Announcing his nomination, the former soldier suggested he will attempt to defy a new Labour ruling and remain in his post as Barnsley Central MP in the event of his likely victory in the May 3 mayoral election, setting up a clash with the party's high command.
The party's National Executive Committee (NEC) this week passed a motion stating that MPs should not hold more than one full-time elected public office, which could force him to quit Parliament or drop out of the mayoral race.
But in what will be seen as a signal of his intent to continue as an MP, Mr Jarvis said he will need to "work with both local and national government" to negotiate a good deal first for the region, and then a wider Yorkshire-wide devolution deal, and stressed the result was "a vote of confidence in the platform on which I am standing".
A Labour source said "the rules are in place", although the motion is not formally part of the party rulebook, and that Mr Jarvis would have to stand down as an MP.
Mr Jarvis secured 2,584 votes from Labour members in South Yorkshire, beating Sheffield councillor Ben Curran's 1,903 on a turnout of 37% to win the nomination.
He has not commented directly on the NEC decision but his ally John Grogan has described it as "like a referee changing the offside rules in the 87th minute of match".
Mr Jarvis's nomination will raise hopes that a "One Yorkshire" devolution deal is a step closer.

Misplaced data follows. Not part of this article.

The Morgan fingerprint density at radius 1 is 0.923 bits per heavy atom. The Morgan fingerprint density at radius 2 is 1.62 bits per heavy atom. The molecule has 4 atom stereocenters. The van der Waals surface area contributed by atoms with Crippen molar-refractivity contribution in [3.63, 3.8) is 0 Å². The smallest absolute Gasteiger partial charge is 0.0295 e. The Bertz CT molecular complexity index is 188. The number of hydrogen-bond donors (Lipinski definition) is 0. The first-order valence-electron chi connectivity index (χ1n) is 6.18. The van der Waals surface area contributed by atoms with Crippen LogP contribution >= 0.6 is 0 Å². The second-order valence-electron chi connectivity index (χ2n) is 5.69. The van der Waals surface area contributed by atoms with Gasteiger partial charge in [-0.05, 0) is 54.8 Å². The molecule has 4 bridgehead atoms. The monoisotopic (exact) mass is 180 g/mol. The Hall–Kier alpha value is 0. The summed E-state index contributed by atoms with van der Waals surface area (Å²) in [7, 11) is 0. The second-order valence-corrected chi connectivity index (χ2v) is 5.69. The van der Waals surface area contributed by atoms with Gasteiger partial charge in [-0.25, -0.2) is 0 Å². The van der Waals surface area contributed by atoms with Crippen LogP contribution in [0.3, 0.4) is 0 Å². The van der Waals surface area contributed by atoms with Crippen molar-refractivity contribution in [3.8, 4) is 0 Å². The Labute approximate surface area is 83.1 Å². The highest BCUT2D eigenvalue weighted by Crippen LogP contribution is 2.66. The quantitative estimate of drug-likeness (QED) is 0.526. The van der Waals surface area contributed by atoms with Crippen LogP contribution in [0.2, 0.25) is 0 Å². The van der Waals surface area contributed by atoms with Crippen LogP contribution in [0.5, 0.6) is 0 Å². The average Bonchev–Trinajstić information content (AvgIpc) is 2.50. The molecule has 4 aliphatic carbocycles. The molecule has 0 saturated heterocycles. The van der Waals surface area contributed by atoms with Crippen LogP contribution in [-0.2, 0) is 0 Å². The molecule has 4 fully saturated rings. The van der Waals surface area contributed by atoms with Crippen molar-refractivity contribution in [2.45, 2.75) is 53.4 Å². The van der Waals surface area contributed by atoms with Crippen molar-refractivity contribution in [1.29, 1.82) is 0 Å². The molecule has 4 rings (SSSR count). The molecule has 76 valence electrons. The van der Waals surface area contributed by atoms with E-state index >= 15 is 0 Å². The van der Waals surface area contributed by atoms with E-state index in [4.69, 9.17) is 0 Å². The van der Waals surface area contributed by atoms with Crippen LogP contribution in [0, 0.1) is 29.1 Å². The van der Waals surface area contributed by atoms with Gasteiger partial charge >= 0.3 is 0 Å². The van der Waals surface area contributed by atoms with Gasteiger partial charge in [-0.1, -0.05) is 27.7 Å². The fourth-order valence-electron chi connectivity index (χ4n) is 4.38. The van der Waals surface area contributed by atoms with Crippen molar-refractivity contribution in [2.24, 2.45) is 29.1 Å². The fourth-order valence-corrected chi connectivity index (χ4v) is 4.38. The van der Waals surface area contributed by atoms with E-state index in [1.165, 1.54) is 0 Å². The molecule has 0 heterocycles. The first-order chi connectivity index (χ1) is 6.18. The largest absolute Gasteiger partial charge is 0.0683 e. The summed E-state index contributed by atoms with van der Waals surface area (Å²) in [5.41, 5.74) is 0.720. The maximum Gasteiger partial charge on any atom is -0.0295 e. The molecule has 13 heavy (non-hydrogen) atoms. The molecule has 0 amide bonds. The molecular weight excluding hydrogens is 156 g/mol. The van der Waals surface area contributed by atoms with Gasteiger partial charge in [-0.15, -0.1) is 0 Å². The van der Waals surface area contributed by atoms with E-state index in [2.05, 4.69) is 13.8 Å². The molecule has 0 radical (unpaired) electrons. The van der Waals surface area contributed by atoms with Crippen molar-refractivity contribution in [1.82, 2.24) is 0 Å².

In a statement on Twitter, the MP said: "Thank you to Labour Party members across South Yorkshire for selecting me to be their mayoral candidate.
"I am proud to have been chosen, grateful for the opportunity to service, and pleased to have been part of such a comradely contest; the conduct of our members has been in the best traditions of our Labour movement.
"The election of a mayor comes at a pivotal moment for the Sheffield City Region. To make the most of new opportunities, our first mayor will need to work with both local and national government to negotiate the best possible deal for the people of South Yorkshire.
"Only then will the mayor be able to end the status quo of how decisions are made and how public services are delivered; and use both devolution and cooperative principles to offer a more radical and effective way of serving the public.
"Today's result is a vote of confidence in the platform on which I am standing, and the potential of devolution; first in the Sheffield City Region and then across 'wider Yorkshire'."